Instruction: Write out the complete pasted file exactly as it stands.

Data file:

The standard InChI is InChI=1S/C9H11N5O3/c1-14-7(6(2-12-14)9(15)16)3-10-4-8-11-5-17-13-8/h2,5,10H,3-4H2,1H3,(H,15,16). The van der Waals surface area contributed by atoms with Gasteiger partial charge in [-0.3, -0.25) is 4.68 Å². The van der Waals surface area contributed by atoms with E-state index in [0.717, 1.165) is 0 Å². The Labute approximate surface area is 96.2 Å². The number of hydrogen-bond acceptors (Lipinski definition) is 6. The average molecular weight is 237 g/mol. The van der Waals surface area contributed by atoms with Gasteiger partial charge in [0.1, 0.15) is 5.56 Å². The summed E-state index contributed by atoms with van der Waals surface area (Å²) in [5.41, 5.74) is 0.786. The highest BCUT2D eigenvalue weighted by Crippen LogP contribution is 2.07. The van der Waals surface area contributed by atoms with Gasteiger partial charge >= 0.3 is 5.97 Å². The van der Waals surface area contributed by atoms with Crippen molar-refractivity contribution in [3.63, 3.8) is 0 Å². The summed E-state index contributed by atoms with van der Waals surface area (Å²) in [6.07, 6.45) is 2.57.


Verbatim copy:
The standard InChI is InChI=1S/C9H11N5O3/c1-14-7(6(2-12-14)9(15)16)3-10-4-8-11-5-17-13-8/h2,5,10H,3-4H2,1H3,(H,15,16). The van der Waals surface area contributed by atoms with Gasteiger partial charge in [-0.3, -0.25) is 4.68 Å². The van der Waals surface area contributed by atoms with E-state index in [0.717, 1.165) is 0 Å². The Labute approximate surface area is 96.2 Å². The number of hydrogen-bond acceptors (Lipinski definition) is 6. The average molecular weight is 237 g/mol. The van der Waals surface area contributed by atoms with Gasteiger partial charge in [0.1, 0.15) is 5.56 Å². The summed E-state index contributed by atoms with van der Waals surface area (Å²) in [5.41, 5.74) is 0.786. The highest BCUT2D eigenvalue weighted by Crippen LogP contribution is 2.07. The van der Waals surface area contributed by atoms with Gasteiger partial charge >= 0.3 is 5.97 Å². The van der Waals surface area contributed by atoms with Crippen molar-refractivity contribution in [3.63, 3.8) is 0 Å². The summed E-state index contributed by atoms with van der Waals surface area (Å²) in [6.07, 6.45) is 2.57.